If cancer is spotted, Wilson-Robles said there are various treatment options for most types of cancer.
“Once you know what it is you’re fighting then we can talk about various treatment options . . . there is usually something we can do,” she said.
Cancer treatment in dogs is similar to that of humans. Wilson-Robles said different treatment options for different cancers include chemotherapy, radiation, surgery, and therapy. There is also different experimental research such as clinical trials. The CVM, for example, has eight different clinical trials currently ongoing and various options using the new Diagnostic and Imaging Cancer Treatment Center or oncology services, Wilson-Robles said.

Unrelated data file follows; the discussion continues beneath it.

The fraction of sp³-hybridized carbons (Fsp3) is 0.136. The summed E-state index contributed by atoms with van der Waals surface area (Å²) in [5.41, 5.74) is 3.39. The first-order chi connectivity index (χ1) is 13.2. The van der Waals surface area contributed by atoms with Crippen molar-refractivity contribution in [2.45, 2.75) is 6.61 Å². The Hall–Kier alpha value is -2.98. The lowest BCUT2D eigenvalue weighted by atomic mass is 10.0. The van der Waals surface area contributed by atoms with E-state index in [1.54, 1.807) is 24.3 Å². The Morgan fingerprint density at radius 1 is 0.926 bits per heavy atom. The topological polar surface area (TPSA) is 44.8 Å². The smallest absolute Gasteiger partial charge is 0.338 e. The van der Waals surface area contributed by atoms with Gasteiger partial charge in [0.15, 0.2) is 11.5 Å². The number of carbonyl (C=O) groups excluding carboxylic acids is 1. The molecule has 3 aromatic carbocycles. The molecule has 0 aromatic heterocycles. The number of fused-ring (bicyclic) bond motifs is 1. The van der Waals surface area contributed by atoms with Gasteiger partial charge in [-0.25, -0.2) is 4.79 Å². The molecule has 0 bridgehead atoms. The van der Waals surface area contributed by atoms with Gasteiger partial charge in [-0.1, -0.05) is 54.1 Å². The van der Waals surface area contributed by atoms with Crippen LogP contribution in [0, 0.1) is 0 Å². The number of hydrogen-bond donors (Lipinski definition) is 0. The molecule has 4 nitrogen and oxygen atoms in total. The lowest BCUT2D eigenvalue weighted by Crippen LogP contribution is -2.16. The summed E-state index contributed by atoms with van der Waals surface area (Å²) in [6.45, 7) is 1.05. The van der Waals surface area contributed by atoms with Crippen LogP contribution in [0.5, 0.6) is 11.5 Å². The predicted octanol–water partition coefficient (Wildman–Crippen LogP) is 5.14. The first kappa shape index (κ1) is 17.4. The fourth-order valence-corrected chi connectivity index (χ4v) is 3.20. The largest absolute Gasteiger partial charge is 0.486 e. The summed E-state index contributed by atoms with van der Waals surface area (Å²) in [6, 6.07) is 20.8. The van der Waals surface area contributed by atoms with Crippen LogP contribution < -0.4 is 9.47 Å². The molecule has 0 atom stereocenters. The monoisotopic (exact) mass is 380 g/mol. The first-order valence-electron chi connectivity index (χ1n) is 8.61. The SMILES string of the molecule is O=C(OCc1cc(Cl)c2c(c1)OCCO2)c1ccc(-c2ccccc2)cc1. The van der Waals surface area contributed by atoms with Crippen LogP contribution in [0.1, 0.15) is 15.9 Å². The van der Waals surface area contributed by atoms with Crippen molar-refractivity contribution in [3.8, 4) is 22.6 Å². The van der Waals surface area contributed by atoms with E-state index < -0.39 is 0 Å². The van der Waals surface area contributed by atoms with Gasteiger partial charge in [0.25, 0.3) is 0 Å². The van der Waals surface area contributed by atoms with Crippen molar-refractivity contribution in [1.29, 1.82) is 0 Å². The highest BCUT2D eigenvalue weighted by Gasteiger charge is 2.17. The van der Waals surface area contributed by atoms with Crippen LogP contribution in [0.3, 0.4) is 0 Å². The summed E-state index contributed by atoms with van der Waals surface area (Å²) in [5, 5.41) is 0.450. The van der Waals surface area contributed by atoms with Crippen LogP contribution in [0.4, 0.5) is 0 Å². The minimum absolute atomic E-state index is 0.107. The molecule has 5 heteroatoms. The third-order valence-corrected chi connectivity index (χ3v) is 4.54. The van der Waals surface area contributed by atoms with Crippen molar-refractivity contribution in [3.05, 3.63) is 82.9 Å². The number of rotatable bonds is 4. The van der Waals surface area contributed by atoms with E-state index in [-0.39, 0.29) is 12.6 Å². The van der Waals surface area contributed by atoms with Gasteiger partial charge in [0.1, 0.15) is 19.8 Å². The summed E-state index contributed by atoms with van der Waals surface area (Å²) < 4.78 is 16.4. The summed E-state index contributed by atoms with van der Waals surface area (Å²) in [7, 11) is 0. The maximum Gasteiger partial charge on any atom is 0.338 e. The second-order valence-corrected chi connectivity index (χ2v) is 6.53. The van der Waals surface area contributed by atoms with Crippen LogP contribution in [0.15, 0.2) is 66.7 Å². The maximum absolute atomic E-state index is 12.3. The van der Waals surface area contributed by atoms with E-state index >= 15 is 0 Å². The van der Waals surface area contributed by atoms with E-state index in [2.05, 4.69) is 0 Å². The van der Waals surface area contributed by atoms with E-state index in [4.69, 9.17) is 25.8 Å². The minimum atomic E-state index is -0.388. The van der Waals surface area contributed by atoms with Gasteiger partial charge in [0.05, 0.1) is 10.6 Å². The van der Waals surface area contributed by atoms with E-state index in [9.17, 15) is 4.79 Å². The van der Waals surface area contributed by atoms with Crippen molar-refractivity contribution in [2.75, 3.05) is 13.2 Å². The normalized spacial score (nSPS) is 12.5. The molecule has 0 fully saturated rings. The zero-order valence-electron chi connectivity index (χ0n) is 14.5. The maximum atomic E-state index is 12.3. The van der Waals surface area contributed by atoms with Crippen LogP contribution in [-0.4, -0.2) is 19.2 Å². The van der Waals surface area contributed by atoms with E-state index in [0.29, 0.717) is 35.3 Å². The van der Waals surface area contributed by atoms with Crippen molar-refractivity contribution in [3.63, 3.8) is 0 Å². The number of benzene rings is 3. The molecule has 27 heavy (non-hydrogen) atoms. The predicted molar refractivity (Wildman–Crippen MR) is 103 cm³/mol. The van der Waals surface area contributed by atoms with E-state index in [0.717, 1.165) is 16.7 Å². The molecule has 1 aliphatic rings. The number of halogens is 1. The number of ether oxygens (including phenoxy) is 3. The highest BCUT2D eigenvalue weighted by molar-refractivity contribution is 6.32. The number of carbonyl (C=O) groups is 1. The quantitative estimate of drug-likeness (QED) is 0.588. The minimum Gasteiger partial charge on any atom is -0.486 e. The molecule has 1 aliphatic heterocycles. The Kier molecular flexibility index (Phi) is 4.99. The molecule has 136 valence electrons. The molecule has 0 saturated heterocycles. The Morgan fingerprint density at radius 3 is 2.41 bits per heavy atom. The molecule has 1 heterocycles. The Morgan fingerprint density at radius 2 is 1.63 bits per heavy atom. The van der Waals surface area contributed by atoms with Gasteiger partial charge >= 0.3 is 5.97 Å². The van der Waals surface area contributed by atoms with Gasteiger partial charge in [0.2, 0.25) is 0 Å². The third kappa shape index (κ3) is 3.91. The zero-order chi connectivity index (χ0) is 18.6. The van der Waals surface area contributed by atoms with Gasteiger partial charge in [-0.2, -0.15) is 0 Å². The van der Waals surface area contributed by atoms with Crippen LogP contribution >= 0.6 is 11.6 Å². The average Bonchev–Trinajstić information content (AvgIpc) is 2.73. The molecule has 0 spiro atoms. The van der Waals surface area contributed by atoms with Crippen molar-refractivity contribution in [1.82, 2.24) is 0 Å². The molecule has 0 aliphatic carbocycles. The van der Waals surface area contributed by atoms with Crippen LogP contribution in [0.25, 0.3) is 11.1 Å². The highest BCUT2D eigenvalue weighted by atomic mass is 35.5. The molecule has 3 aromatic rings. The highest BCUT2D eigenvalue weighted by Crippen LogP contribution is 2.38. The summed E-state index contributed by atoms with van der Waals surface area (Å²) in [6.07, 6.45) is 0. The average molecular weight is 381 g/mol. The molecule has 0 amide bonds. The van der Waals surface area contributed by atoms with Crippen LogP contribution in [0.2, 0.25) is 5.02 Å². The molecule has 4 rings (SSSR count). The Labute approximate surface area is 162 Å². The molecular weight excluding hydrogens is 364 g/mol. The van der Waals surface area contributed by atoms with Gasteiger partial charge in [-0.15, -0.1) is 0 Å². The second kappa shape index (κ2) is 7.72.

Although frequent wellness checks allow for a better chance to detect the cancer, there are not many ways to actually prevent the disease. Wilson-Robles recommended a few tips that may help reduce the risk of cancer. She said that, as with humans, cancer in dogs has been tied with obesity. For this, she suggested keeping dogs fit. She added to avoid chemicals such as yard sprays and limit the UV exposure of dogs and cats with light-colored skin by using sunscreen, UV shields on windows or T-shirts.
Pet Talk is a service of the College of Veterinary Medicine & Biomedical Sciences, Texas A&M University